But which laws?

It’s all very well to say that many of the current laws are beneficial, serve to reduce violence and theft and so on. There are some laws, though, that really only serve to modulate society. Laws about littering or spitting, skateboarding or busking. Intimidatory surveillance is intended to promote fear of prosecution for all unlawful activity regardless of the social merits of the laws that may be broken, laws the passage of which is frequently the result of political maneuvering that may diminish or devalue the interests of minority communities of interest. When we introduce systems of intimidation they serve to enforce a societal rigidity, which arguably makes people more compliant and willing to accept subsequent, more interventionist laws.

Like stop and search powers, for example. The Western Australian government has introduced legislation which would enable police officers to stop and search any citizen without the need to rely on a reasonable suspicion of wrongdoing. I guess it’s good that laws which increased the penalties for assaulting a public officer were passed before these new laws: readers can judge for themselves how likely it is that levels of violence against police will increase as a result of being physically searched for no apparent reason other than that an officer doesn’t like the cut of a person’s jib.

These powers are not, as some might suggest, the thin edge of the wedge. Western Australia’s legislators have hammered the thing in a good couple of centimetres already.

The problem remains, however, that the people that such laws are intended to be used against are actually bad people. I know there’s a whole bunch of romanticism in Australia associated with some criminal organizations, and I also know that drug laws in Australia are not sufficiently effectively enforced (if they ever could be) and so there are people (‘entrepreneurs’?) who are essentially just taking advantage of those circumstances. But let’s not forget that there’s a very high degree of human misery involved in the trade in which these groups so violently peddle.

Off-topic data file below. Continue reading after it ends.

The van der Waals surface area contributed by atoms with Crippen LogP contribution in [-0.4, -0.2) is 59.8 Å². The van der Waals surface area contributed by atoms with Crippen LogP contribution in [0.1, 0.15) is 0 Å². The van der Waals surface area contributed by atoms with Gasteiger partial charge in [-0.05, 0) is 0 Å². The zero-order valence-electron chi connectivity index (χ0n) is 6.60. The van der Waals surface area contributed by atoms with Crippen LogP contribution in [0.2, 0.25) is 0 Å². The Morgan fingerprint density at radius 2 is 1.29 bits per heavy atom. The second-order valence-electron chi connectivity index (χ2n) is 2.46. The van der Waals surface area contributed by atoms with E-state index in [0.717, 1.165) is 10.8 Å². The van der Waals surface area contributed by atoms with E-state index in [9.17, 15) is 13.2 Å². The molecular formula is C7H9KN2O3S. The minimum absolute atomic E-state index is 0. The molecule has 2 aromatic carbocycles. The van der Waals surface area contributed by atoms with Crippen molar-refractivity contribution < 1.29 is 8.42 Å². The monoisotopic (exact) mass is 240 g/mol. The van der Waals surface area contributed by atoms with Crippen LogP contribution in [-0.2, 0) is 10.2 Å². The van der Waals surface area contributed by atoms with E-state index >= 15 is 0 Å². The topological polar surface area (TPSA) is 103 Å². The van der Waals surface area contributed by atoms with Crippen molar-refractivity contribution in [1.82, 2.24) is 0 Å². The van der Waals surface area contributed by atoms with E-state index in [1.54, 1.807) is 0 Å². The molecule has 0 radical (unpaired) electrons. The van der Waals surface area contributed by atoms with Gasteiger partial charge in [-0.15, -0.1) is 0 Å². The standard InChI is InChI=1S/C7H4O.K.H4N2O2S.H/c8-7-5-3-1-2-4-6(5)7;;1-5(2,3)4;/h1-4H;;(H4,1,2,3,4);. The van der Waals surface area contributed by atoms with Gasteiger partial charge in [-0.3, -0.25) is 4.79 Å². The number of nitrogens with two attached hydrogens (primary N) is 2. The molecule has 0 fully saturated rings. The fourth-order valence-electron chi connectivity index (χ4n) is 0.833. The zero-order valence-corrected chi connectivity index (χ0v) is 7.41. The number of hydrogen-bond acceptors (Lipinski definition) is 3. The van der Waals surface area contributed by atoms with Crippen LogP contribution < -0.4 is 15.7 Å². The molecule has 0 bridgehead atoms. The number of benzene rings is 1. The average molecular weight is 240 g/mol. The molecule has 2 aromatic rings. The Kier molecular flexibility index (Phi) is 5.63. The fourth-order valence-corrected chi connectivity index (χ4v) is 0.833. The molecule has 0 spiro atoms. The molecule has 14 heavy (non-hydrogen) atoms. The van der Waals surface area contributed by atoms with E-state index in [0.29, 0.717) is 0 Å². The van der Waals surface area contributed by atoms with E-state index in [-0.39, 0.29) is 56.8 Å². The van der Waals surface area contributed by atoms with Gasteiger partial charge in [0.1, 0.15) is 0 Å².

It makes a bit of a mockery of concern for civil rights that the most ardent advocates for their preservation have such obvious and unabashed links with these interests. And if the only other voices raised against this progression towards ever increased surveillance and intervention are lawyers whose income largely comes from defending crooks, it’s going to continue to be pretty hard for the trend to be slowed, let alone halted or reversed.

Who from the not-tainted-by-association could or would take a stand on these issues? Until our parliamentarians hear it from the socially pure, it is virtually inevitable that future legislation will become increasingly harsh. If the current advocates, let’s be generous and call them ‘rights campaigners’, really want to make an impact, they need to start broadening the base of supporters of and advocates for their cause.

In Australia, they came first for the terrorists… or, why don’t Australians care about rights?

Somehow it doesn’t quite have the same ring, but the sentiment behind the famous poem by Pastor Martin Niemöller (with apologies go to the deceased Pastor) about effects of the rise of Nazism in Germany on their political opponents and societal enemies appears to be driving criticism of enhanced police powers in parts of Australia.

The suggestion is that the progression in infringement of rights starting with suspected terrorists, followed by allegedly corrupt public officials, allegedly corrupt trade unionists, and now sought to be applied to organized crime (principally outlaw motorcycle gangs) is an ever-thickening wedge of which all right-minded Australians should be afraid. Here’s a couple of example from Australian bloggers.

Dave Stanford is pretty measured in his call for ‘ordinary Australians [to] examine government policy proposal with a critical eye and with thought to the potential consequences of such policy responses.’

The blogger known to me only as ‘Oz’ reported, and appears to agree with:

‘A related criticism, raised by the Greens, the Law Society of NSW and the NSW Council of Civil Liberties is that there’s nothing in the legislation stopping any cultural, social or political organisation being proscribed as illegal and thus banning members from associating.’

He (see Comments below for gender-confirmation) goes on to cite Jack the Insider’s ‘frustration at “how quickly Australians meekly acquiesce to the loss of these freedoms”’, agreeing that ‘We are pretty meek.’ In comments on the relevant article on his blog, Jack the Insider says ‘I know the thin end of the wedge arguments can be a bit tedious but…’ Quite.